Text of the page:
While the idea of formal and dynamic Bible translations is useful, there are many nuances in translations that don’t fit neatly into the spectrum. In fact, you can even find details where translations that are considered more formal agree more with translations that are viewed as more dynamic than their formal counterparts. So today, I’m looking at five examples of formal and dynamic translations to inspect some of these issues.
The text 2 Timothy 3:16-17
The text I chose to examine was 2 Timothy 3:16-17 as I had recently looked at it in my studies and I was aware that it touched on a few translation issues. Although, many text also have differences in translation.
For the translations, I chose
- An interlinear
- the NASB (2020)
- the ESV
- the NIV
- the NLT
- and The Message
Which provides a sample of different types of translation styles and cross the spectrum of those considered more formal to those considered more dynamic
Three Bible translation issues
In this passage, there are some classic examples of the decisions and debates that translators have to consider. While there are many more issues and individual cases can look different from others, there are some great examples in these verses.
1. Translating a single word
The Greek word theopneustos (θεόπνευστος) is translated three different ways across these translations.
- All scripture is inspired
- All scripture is breathed out by God
- All scripture is God-breathed
Each is an attempt to reflect the original meaning (which comes from the Greek words for God and breath) and implications based on Genesis. Some of these decisions, however, make it easier to come to certain theological perspectives. Phrases like “breathed out by God” assist a view that God dictated and the writers took notes. In contrast, inspired could mean that, or could mean someone was merely prompted.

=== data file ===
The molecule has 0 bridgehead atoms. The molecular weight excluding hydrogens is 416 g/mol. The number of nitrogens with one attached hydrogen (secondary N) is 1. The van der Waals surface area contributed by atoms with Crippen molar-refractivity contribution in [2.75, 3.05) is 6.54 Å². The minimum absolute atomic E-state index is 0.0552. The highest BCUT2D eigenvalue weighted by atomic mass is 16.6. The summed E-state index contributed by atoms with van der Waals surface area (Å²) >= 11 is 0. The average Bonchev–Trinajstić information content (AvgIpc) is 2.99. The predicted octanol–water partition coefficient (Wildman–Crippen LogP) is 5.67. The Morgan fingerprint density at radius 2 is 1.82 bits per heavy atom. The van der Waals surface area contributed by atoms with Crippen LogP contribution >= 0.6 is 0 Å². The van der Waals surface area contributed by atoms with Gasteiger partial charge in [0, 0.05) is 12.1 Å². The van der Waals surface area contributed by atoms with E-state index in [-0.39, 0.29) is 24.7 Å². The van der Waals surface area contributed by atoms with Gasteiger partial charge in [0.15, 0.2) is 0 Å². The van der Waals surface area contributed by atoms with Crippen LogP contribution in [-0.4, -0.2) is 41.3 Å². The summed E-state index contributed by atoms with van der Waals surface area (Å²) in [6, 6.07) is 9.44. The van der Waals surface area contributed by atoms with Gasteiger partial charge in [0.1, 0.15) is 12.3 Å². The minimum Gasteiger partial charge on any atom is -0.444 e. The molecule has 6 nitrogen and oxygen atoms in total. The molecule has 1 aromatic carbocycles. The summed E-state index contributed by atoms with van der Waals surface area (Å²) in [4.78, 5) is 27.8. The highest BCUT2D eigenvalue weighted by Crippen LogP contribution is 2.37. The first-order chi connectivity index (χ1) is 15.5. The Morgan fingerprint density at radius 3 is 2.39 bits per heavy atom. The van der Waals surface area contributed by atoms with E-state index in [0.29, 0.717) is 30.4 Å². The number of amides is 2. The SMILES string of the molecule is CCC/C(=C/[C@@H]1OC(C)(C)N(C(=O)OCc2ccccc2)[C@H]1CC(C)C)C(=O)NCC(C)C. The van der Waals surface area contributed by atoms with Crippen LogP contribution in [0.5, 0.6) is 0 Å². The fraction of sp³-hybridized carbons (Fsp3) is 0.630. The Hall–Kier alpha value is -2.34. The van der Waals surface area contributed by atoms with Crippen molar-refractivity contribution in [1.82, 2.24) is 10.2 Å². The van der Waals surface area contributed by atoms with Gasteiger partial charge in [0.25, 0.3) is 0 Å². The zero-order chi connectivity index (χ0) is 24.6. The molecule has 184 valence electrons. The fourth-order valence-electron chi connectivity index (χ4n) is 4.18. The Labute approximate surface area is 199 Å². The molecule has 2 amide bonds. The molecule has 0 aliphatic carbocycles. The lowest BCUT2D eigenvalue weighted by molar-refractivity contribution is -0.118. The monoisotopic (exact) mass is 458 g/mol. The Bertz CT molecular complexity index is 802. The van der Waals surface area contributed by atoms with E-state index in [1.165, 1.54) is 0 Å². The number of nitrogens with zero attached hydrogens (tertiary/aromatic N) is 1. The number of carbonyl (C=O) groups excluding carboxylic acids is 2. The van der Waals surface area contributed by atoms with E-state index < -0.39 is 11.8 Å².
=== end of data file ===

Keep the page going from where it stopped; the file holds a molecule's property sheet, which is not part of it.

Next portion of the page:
Admittedly, you could (and people do) come to very different understandings of this verse even when looking at the same translation. And inspired comes from the same root word as respire, so it is also staying true to the idea of breath.
2. Sticking to the original grammar?
The NASB follows the original Greek by including a preposition (for) before each of it’s list of purposes. All the other translations take some decisions to make it sounds either more natural to modern ears, or to clarify more complex terms.
The ESV only includes the first preposition, meanwhile the NLT decides to explain what each other the list means.
This is perhaps the clearest example of a classic formal to functional debate.
3. Gender pronouns
One of the issues across translations is how to translate various gender pronouns. In some cases it is clear the writer is only addressing one group, in others, it’s not so clear. Even when a male pronoun has been used, it may be used to be inclusive of the whole church community; men and women.
Some of the more dynamic translations decided to use different phrases to avoid this issue, but the most interesting is the NASB. As a translation that is often put on the far end of the formal side, it has recently switched to translating male pronouns and groupings as men and women.
What can we learn from these examples of formal and dynamic translations?
I’ve deliberately tried to not input my theological beliefs or opinions in this text (although I discussed them in the video a bit). I believe that the main thing is to be aware of the issues and type of decisions being made.
As English speakers, we are really blessed to have a variety of options that can be useful for different purposes and people.